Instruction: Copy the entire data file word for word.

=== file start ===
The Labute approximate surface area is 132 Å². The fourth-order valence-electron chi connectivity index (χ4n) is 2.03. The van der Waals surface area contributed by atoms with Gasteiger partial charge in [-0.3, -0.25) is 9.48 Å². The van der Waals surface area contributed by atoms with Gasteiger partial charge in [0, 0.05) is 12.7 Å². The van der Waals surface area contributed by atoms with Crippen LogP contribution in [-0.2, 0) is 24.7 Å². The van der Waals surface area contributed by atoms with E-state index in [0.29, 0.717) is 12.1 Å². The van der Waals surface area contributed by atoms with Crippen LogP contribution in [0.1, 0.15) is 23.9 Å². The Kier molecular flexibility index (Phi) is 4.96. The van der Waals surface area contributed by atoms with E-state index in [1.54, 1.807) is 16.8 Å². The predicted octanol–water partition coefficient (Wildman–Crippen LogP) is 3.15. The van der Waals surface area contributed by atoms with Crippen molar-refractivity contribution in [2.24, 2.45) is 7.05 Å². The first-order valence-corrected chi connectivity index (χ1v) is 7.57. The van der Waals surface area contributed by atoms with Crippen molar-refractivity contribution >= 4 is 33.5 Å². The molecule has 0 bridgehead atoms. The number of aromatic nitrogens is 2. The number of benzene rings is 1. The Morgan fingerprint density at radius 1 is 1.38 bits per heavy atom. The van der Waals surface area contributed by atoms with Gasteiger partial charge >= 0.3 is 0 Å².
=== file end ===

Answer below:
The Labute approximate surface area is 132 Å². The fourth-order valence-electron chi connectivity index (χ4n) is 2.03. The van der Waals surface area contributed by atoms with Gasteiger partial charge in [-0.3, -0.25) is 9.48 Å². The van der Waals surface area contributed by atoms with Gasteiger partial charge in [0, 0.05) is 12.7 Å². The van der Waals surface area contributed by atoms with Crippen LogP contribution in [-0.2, 0) is 24.7 Å². The van der Waals surface area contributed by atoms with E-state index in [0.29, 0.717) is 12.1 Å². The van der Waals surface area contributed by atoms with Crippen LogP contribution in [0.1, 0.15) is 23.9 Å². The Kier molecular flexibility index (Phi) is 4.96. The van der Waals surface area contributed by atoms with E-state index in [1.54, 1.807) is 16.8 Å². The predicted octanol–water partition coefficient (Wildman–Crippen LogP) is 3.15. The van der Waals surface area contributed by atoms with Crippen molar-refractivity contribution in [2.24, 2.45) is 7.05 Å². The first-order valence-corrected chi connectivity index (χ1v) is 7.57. The van der Waals surface area contributed by atoms with Crippen molar-refractivity contribution >= 4 is 33.5 Å². The molecule has 0 bridgehead atoms. The number of aromatic nitrogens is 2. The number of benzene rings is 1. The Morgan fingerprint density at radius 1 is 1.38 bits per heavy atom. The van der Waals surface area contributed by atoms with Gasteiger partial charge >= 0.3 is 0 Å².